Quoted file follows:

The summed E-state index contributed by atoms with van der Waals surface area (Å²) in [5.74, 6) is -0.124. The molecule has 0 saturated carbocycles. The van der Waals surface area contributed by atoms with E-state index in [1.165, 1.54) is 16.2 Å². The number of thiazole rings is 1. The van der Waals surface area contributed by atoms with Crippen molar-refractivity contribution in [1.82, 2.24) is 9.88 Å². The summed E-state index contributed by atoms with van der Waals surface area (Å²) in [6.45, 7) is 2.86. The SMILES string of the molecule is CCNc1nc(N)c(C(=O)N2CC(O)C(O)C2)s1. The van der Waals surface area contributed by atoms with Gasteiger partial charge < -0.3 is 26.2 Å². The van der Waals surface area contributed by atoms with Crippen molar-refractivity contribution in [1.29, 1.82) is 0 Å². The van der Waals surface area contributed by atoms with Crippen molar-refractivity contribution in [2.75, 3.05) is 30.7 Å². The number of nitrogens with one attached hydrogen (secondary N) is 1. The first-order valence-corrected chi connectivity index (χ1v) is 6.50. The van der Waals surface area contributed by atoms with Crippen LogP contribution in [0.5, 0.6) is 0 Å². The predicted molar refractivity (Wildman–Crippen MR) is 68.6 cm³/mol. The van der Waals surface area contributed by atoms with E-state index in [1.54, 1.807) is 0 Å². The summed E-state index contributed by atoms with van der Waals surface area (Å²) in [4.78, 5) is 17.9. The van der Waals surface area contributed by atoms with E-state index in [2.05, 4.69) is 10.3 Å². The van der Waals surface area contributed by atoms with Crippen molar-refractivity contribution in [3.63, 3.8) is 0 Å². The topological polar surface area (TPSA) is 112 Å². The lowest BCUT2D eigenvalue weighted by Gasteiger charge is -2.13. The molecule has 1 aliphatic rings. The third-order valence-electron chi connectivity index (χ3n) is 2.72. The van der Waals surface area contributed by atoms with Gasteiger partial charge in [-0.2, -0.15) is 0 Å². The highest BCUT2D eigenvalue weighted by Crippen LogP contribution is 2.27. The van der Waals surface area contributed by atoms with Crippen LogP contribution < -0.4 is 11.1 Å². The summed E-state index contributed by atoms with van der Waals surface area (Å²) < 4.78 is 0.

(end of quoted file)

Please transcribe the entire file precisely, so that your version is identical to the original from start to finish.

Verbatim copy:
The summed E-state index contributed by atoms with van der Waals surface area (Å²) in [5.74, 6) is -0.124. The molecule has 0 saturated carbocycles. The van der Waals surface area contributed by atoms with E-state index in [1.165, 1.54) is 16.2 Å². The number of thiazole rings is 1. The van der Waals surface area contributed by atoms with Crippen molar-refractivity contribution in [1.82, 2.24) is 9.88 Å². The summed E-state index contributed by atoms with van der Waals surface area (Å²) in [6.45, 7) is 2.86. The SMILES string of the molecule is CCNc1nc(N)c(C(=O)N2CC(O)C(O)C2)s1. The van der Waals surface area contributed by atoms with Gasteiger partial charge < -0.3 is 26.2 Å². The van der Waals surface area contributed by atoms with Crippen molar-refractivity contribution in [1.29, 1.82) is 0 Å². The van der Waals surface area contributed by atoms with Crippen molar-refractivity contribution in [2.75, 3.05) is 30.7 Å². The number of nitrogens with one attached hydrogen (secondary N) is 1. The first-order valence-corrected chi connectivity index (χ1v) is 6.50. The van der Waals surface area contributed by atoms with Crippen LogP contribution in [0.5, 0.6) is 0 Å². The predicted molar refractivity (Wildman–Crippen MR) is 68.6 cm³/mol. The van der Waals surface area contributed by atoms with E-state index in [1.54, 1.807) is 0 Å². The summed E-state index contributed by atoms with van der Waals surface area (Å²) in [4.78, 5) is 17.9. The van der Waals surface area contributed by atoms with E-state index in [2.05, 4.69) is 10.3 Å². The van der Waals surface area contributed by atoms with Crippen molar-refractivity contribution in [3.63, 3.8) is 0 Å². The topological polar surface area (TPSA) is 112 Å². The lowest BCUT2D eigenvalue weighted by Gasteiger charge is -2.13. The molecule has 1 aliphatic rings. The third-order valence-electron chi connectivity index (χ3n) is 2.72. The van der Waals surface area contributed by atoms with Gasteiger partial charge in [-0.2, -0.15) is 0 Å². The highest BCUT2D eigenvalue weighted by Crippen LogP contribution is 2.27. The van der Waals surface area contributed by atoms with Crippen LogP contribution < -0.4 is 11.1 Å². The summed E-state index contributed by atoms with van der Waals surface area (Å²) < 4.78 is 0.